Well, these rappers are out there but the media isn't paying attention to them.

Yeah, like myself. Well, I mean I have been getting attention off this record. That's why we've been doing videos on YouTube to show people this stuff. We can have videos that get 20,000 views. A lot of times the industry says, 'People don't want to hear this type of music.' Well, they do. Everyone wants a variety.

Did you start off doing consciousness hip-hop?

I think most rappers start off copying the rappers they see and are fans of. I was blessed to be inspired by artists that were conscious artists -- like X-Clan, like KRS-One, like Rakeem -- that spoke to issues and raising awareness. Chuck D and Public Enemy, even Nas and Outkast in a sense. I feel bad today that young people don't have those kind of influences to look up to. What they have is: "Get this money" or "hit this block." Look at what it then leads to.

Do you find young people attracted to what you're doing?

Oh, absolutely. What's really interesting is that when they're introduced to it, when I put out the song "Dear Debra," a teacher in Philadelphia had his class watch it and comment on it. These comments were some of the most phenomenal comments you would want to hear and these were high school students. They loved it, embraced it. It made me feel really good that when people hear the music, they like it. I mean, first the music has to be good. If I'm saying all this stuff, but the music isn't good, the beats aren't good, the lyrics aren't good, it doesn't matter. We try to start with really good music. The producer of that song is 17 years old. He also produced "Afghanistan: Her Story."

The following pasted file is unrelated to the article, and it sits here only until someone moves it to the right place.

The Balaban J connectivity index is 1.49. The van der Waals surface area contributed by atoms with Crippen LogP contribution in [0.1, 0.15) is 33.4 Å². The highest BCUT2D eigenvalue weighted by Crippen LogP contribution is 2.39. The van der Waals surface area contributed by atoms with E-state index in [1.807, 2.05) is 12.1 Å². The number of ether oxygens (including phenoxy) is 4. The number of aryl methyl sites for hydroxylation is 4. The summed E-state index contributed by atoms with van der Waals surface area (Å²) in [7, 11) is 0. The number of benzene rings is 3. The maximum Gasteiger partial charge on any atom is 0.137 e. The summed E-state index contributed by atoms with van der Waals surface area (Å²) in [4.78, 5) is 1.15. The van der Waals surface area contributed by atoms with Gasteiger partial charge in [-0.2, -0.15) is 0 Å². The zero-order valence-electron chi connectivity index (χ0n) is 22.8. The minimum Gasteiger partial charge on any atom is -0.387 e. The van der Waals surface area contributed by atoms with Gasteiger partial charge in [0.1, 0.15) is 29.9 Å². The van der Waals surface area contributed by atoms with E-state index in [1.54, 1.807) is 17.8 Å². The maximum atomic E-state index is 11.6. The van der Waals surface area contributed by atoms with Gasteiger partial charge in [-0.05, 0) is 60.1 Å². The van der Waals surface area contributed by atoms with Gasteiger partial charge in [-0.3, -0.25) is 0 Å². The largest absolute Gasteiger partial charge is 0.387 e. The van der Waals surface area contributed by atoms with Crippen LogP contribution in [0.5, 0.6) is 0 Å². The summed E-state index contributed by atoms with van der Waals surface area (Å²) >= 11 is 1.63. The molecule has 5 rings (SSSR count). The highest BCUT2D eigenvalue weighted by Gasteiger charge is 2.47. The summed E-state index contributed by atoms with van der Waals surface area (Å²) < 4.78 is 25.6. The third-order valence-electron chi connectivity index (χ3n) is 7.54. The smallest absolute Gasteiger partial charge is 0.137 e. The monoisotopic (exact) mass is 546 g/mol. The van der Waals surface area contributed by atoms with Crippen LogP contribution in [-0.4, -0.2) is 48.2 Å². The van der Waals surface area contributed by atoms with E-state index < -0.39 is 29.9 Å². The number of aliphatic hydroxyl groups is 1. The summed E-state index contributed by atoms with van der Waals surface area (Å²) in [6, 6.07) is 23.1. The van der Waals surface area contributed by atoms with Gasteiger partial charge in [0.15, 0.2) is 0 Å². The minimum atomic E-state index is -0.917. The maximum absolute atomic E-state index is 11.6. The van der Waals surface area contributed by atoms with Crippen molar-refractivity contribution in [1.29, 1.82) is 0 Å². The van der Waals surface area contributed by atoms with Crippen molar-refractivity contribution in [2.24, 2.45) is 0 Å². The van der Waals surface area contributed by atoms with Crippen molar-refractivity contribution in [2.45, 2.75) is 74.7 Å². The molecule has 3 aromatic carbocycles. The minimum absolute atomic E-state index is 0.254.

I think because I'm this type rapper, I've actually gotten a lot farther a lot faster because I'm not saying the same thing everyone else is saying.

So you've probably some label interest?

Yeah, but I'm trying to make the right decision, because if you put your career into someone else's hands, you have to make sure they market you properly.

Look how much more success Wiz Khalifa has had with his team around him. ... as independent artist, being No. 1 on iTunes was a victory not just for Pittsburgh, but for indie artists in general. It was a victory for all of us.


Do you think the Pittsburgh stigma has been lifted?

Well, I don't think it ever was. We put that on our ourselves. Whenever we have people come in, they're always amazed by what we're doing in Pittsburgh, whether it's on the ground activism or as Pittsburgh artists. If you look at the history of Pittsburgh hip-hop, there wouldn't have been a 'Chronic' without the influence of Pittsburgh producers and emcees. That was something we put on ourselves. With artists like Wiz, Boaz, we don't have that mentality of 'Oh, I'm from Pittsburgh.' It's like, 'Nah, I'm from Pittsburgh and from Pittsburgh, we can touch the world!' We have some of the most talented artists and producers that I've seen or worked with.